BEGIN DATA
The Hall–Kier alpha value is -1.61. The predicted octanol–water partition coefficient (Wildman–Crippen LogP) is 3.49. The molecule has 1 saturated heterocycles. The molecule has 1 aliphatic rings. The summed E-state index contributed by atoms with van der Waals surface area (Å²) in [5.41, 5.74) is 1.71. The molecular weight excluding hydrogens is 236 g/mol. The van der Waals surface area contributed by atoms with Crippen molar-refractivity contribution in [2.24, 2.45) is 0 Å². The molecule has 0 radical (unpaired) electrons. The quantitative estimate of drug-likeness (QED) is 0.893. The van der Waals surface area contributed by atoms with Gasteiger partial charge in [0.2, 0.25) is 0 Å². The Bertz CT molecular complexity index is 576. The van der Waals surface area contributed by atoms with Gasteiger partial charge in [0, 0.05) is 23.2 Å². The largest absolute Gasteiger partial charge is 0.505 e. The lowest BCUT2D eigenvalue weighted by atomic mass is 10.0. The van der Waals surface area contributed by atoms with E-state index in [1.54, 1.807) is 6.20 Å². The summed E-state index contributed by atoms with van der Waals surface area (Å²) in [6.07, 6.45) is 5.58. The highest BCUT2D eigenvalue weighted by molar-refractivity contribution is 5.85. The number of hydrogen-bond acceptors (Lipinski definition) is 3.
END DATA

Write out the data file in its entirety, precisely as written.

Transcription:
The Hall–Kier alpha value is -1.61. The predicted octanol–water partition coefficient (Wildman–Crippen LogP) is 3.49. The molecule has 1 saturated heterocycles. The molecule has 1 aliphatic rings. The summed E-state index contributed by atoms with van der Waals surface area (Å²) in [5.41, 5.74) is 1.71. The molecular weight excluding hydrogens is 236 g/mol. The van der Waals surface area contributed by atoms with Crippen molar-refractivity contribution in [2.24, 2.45) is 0 Å². The molecule has 0 radical (unpaired) electrons. The quantitative estimate of drug-likeness (QED) is 0.893. The van der Waals surface area contributed by atoms with Gasteiger partial charge in [0.2, 0.25) is 0 Å². The Bertz CT molecular complexity index is 576. The van der Waals surface area contributed by atoms with Gasteiger partial charge in [0, 0.05) is 23.2 Å². The largest absolute Gasteiger partial charge is 0.505 e. The lowest BCUT2D eigenvalue weighted by atomic mass is 10.0. The van der Waals surface area contributed by atoms with E-state index in [1.54, 1.807) is 6.20 Å². The summed E-state index contributed by atoms with van der Waals surface area (Å²) in [6.07, 6.45) is 5.58. The highest BCUT2D eigenvalue weighted by molar-refractivity contribution is 5.85. The number of hydrogen-bond acceptors (Lipinski definition) is 3.